$$\forall(b_{i},b_{j}),\quad b_{i} \le b_{j} \quad\Rightarrow\quad\alpha'_{i} / \alpha'_{j} \ge \alpha_{i}/ \alpha_{j}.$$
(73)

Then the following inequality holds:

$$f^{-1} \Bigl( \sum\alpha'_{k} f(b_{k}) \Bigr) \le f^{-1} \Bigl( \sum\alpha _{k} f(b_{k}) \Bigr).$$
(74)

### Proof

Consider first $$f(x)$$ increasing. Then we can apply Theorem 2 to the increasing sequence $$\{{f( b_{k})} \}$$:

$$\sum\alpha'_{k} f(b_{k}) \le\sum\alpha_{k} f(b_{k}),$$
(75)

and the result follows by applying $$f^{-1}(x)$$, which is also increasing, to both terms of equation (75).

Consider now $$f(x)$$ decreasing. The sequence $$\{\frac{1}{f( b_{k})} \}$$ is increasing, and we can apply Theorem 1:

$$\sum\alpha'_{k} \frac{1}{\frac{1}{f( b_{k})}} \ge\sum\alpha_{k} \frac {1}{\frac{1}{f( b_{k})}},$$
(76)

and the result follows by applying $$f^{-1}(x)$$, which is also decreasing, to both terms of equation (76). □

The mean $$\operatorname{logsumexp} (\{ b_{k} \})$$ is defined as

$$\operatorname{logsumexp} \bigl(\{ b_{k} \}\bigr) = \log \biggl( \sum_{k} {e}^{b_{k} } \biggr).$$
(77)

We can state then the following corollary to Theorem 5.

### Corollary 14

Given a strictly positive sequence $$\{ b_{k} \}, 1 \le k \le M$$, we have

$$2 \operatorname{logsumexp} \bigl(\{ b_{k} \}\bigr) \le \operatorname{logsumexp} \bigl(\{ 2 b_{k} \}\bigr) + \log M.$$
(78)

### Proof

Observe that we can write

$$\log \biggl( \frac{ \sum_{k} {e}^{b_{k} }}{M} \biggr) = \operatorname{logsumexp} \bigl(\{ b_{k} \}\bigr) - \log M,$$
(79)

which is a Kolmogorov mean with $$f(x) = e^{x}$$. Applying now Theorem 5 to this mean with weights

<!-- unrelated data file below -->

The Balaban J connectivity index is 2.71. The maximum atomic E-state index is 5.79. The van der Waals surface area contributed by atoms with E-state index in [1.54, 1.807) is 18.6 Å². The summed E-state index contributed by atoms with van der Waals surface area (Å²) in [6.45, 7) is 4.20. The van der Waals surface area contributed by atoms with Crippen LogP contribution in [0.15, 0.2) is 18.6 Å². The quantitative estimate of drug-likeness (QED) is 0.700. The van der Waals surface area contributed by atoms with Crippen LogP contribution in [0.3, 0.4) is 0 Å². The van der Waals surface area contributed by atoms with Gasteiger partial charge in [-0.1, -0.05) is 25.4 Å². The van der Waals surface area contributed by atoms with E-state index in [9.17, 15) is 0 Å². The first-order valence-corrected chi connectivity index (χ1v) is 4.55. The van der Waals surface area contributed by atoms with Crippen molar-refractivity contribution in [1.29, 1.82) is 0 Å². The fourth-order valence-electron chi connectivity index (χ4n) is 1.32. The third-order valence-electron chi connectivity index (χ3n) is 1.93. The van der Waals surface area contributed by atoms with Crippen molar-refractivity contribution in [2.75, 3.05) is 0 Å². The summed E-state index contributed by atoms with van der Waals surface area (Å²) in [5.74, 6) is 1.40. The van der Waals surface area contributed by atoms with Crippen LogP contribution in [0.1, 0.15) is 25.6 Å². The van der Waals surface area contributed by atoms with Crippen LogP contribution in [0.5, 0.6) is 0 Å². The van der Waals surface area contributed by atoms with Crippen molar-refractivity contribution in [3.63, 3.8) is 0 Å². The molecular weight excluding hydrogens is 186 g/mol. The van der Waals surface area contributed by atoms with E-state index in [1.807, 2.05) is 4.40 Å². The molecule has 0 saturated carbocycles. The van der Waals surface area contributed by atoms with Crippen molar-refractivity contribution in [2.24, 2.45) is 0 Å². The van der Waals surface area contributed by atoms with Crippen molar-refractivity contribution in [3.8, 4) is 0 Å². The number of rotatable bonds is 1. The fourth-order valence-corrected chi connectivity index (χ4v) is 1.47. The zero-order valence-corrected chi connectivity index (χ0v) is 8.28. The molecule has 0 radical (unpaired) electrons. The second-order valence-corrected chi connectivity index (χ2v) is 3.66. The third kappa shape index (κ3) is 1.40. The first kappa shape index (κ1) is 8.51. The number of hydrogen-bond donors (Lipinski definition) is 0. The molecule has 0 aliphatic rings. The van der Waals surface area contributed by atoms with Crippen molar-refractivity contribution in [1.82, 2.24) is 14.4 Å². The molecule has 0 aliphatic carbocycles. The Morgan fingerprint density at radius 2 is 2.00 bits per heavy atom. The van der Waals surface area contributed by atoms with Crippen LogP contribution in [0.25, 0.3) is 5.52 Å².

\begin{aligned} &\alpha'_{k} = 1/ M, \\ &\alpha_{k} = \frac{e^{b_{k}}}{ \sum_{k} e^{b_{k}}}, \end{aligned}
(80)

we obtain

\begin{aligned} &\log \biggl( \frac{ \sum_{k} {e}^{b_{k} }}{M} \biggr) \le \log \biggl( \frac{ \sum_{k} e^{2b_{k}}}{ \sum_{k} e^{b_{k}}} \biggr), \\ &\log \biggl( \sum_{k} {e}^{b_{k} } \biggr) - \log M \le \log \biggl( \sum_{k} e^{2b_{k}} \biggr) - \log \biggl( \sum_{k} {e}^{b_{k} } \biggr) , \\ &2 \log \biggl( \sum_{k} {e}^{b_{k} } \biggr) \le \log \biggl( \sum_{k} e^{2b_{k}} \biggr) + \log M, \end{aligned}
(81)

and by the definition of the logsumexp function, equation (77), is equal to equation (78). □

### Corollary 15

Given a strictly positive sequence $$\{ b_{k} \}, 1 \le k \le M$$, we have

$$\operatorname{logsumexp} \bigl(\{ -b_{k} \}\bigr) + \operatorname{logsumexp} \bigl(\{ b_{k} \}\bigr) \ge2 \log M.$$
(82)

### Proof

Apply Theorem 5 to the Kolmogorov mean with $$f(x) = e^{x}$$ with weights

\begin{aligned}[t] &\alpha'_{k} = \frac{e^{-b_{k}}}{ \sum_{k} e^{-b_{k}}} ,\\ &\alpha_{k} = 1/ M. \end{aligned}
(83)